2. The Guidance accompanying the Bill suggests it will “Scrap the presumption for leaseholders to pay their freeholders’ legal costs when challenging poor practice”. Clause 34 is intended to deliver this commitment.
  3. The provisions are complex and will be dealt with in a separate Litigation Brief.

Clauses 35-38

  1. Clause 35-38 and Sch.8 to the Bill make minor changes to other statutory provisions.



[2] The provisions in the Bill dealing with rentcharges and estate charges payable by the owners of freehold houses will be dealt with separately.

[3] As amended from time to time, notably by the Commonhold and Leasehold Reform Act 2002 and s.112 of the Building Safety Act 2022.

[4] See Bennion, Bailey & Norbury on Statutory Interpretation (8th Ed) at 24.9.

[5] For example, the 2022 consultation Reforming the leasehold and commonhold systems in England and Wales did not cover service charge proposals in any detail:

[6] Leasehold home ownership: buying your freehold or extending your lease (Law Com No 392); Leasehold home ownership: exercising the right to manage (Law Com No 392); Reinvigorating commonhold: the alternative to leasehold ownership (Law Com No 394).

[7] For example, Baroness Bloomfield, Hansard HL Deb (20 July 2022) vol 823 and Rachel Maclean MP, Hansard HC Deb (20 April 2023) vol 731.

[8] Hansard HL Deb (7 November 2023) vol 834.

[9] Guidance: Information relating to the Leasehold and Freehold Reform Bill which was introduced to Parliament on 27 November 2023, DLUHC, 27 November 2023.

[10] Arnold v Britton at [99].

[11] Arnold v Britton at [65], [66] and [79].

[12] The First-tier Tribunal (Property Chamber) in England or the Leasehold Valuation Tribunal in Wales.

[13] Clause 26(4) does not change the references to “service charge” in s.27A of the 1985 Act.

[14] On balance, it looks as if the drafting prevents leaseholders from applying for a variation. Under s.35(2)(f) of the 1987 Act, the grounds for making a variation order include where a lease “fails to make satisfactory provision with respect to … the computation of a service charge”. Section 35(4) says this arises where the lease “provides for any such charge to be a proportion of expenditure incurred” by the landlord and the proportions paid by all lessees in the building do not add up to 100%. The difficulty is with a fixed service charge ifs that the lessee’s liability is probably not a “proportion of expenditure incurred”.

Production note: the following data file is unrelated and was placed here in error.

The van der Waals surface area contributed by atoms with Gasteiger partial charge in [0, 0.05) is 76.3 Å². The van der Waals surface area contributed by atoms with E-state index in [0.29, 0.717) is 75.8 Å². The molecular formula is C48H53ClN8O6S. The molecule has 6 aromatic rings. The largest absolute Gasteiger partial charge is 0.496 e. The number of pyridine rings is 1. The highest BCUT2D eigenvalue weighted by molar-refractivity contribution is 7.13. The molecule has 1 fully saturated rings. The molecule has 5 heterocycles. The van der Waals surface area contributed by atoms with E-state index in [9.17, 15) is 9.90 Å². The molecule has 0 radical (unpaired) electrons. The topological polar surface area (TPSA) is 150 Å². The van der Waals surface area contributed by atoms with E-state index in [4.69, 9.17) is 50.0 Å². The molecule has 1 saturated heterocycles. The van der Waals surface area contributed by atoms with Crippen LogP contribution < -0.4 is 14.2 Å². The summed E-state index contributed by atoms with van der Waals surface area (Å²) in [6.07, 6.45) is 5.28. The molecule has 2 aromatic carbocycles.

[15] See, for example, Tudor Roberts v Countryside Residential (South West) Ltd [2017] UKUT 386 (LC).

[16] This is because the new s.21C(2) states that certain lease provisions relating to non-payment or late payment of service charges do “not have effect”. The maxim Expressio unius, exclusio alterius applies.

[17] See the commercial service charge case of St Mowden Developments (Edmonton) v Tesco [2006] EWHC 3177 (Ch); [2007] 1 EGLR 63.

[18] The term “condition precedent” is not favoured by the courts: Leonora Investment Co Ltd v Mott MacDonald Ltd [2008] EWCA Civ 857. But the meaning is clear.

[19] At para 7.10.

[20] For a more detailed treatment, see Service Charges & Management (5th Ed) at 5-07 to 5-08.

[21] See the Tribunal Procedure (First-tier Tribunal) (Property Chamber) Rules 2013 r.13 and Willow Court Management v Alexander [2016] UKUT 290 (LC); [2016] L&TR 34.

[22] Sometimes described as “69 Marina clauses” after the decision of the Court of Appeal in Freeholders of 69 Marina, St Leonards-On-Sea v Oram & Anor [2011] EWCA Civ 1258.


Mark Loveday

Mark Loveday is a senior member of Tanfield’s property team. He is General Editor of Service Charges & Management (5th Ed) and a contributor to other legal texts. His “Ask the Expert” column on consumer property issues appears every Friday in the Times Bricks & Mortar Property Supplement.

5 December 2023

Team: Mark Loveday


This content is provided free of charge for information purposes only. It does not constitute legal advice and should not be relied on as such. No responsibility for the accuracy and/ or correctness of the information and commentary set out in the article, or for any consequences of relying on it, is assumed or accepted by any member of Chambers or by Chambers as a whole.